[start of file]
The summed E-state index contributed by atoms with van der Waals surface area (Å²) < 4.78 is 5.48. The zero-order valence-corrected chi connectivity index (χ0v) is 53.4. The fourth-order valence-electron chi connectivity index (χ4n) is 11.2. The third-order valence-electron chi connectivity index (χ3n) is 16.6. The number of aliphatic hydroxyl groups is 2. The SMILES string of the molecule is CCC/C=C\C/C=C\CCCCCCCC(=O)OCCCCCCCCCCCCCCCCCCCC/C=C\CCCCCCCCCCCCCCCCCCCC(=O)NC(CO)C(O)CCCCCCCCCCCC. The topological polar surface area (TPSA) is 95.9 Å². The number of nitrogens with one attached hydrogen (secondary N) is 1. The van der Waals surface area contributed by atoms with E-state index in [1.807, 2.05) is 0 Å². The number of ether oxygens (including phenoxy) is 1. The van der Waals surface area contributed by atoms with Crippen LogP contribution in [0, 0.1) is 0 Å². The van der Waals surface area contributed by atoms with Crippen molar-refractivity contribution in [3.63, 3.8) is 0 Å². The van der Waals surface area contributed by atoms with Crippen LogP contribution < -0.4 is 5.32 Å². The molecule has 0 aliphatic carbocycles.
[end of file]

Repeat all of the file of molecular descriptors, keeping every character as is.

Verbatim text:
The summed E-state index contributed by atoms with van der Waals surface area (Å²) < 4.78 is 5.48. The zero-order valence-corrected chi connectivity index (χ0v) is 53.4. The fourth-order valence-electron chi connectivity index (χ4n) is 11.2. The third-order valence-electron chi connectivity index (χ3n) is 16.6. The number of aliphatic hydroxyl groups is 2. The SMILES string of the molecule is CCC/C=C\C/C=C\CCCCCCCC(=O)OCCCCCCCCCCCCCCCCCCCC/C=C\CCCCCCCCCCCCCCCCCCCC(=O)NC(CO)C(O)CCCCCCCCCCCC. The topological polar surface area (TPSA) is 95.9 Å². The number of nitrogens with one attached hydrogen (secondary N) is 1. The van der Waals surface area contributed by atoms with E-state index in [1.807, 2.05) is 0 Å². The number of ether oxygens (including phenoxy) is 1. The van der Waals surface area contributed by atoms with Crippen LogP contribution in [0, 0.1) is 0 Å². The van der Waals surface area contributed by atoms with Crippen molar-refractivity contribution in [3.63, 3.8) is 0 Å². The van der Waals surface area contributed by atoms with Crippen LogP contribution < -0.4 is 5.32 Å². The molecule has 0 aliphatic carbocycles.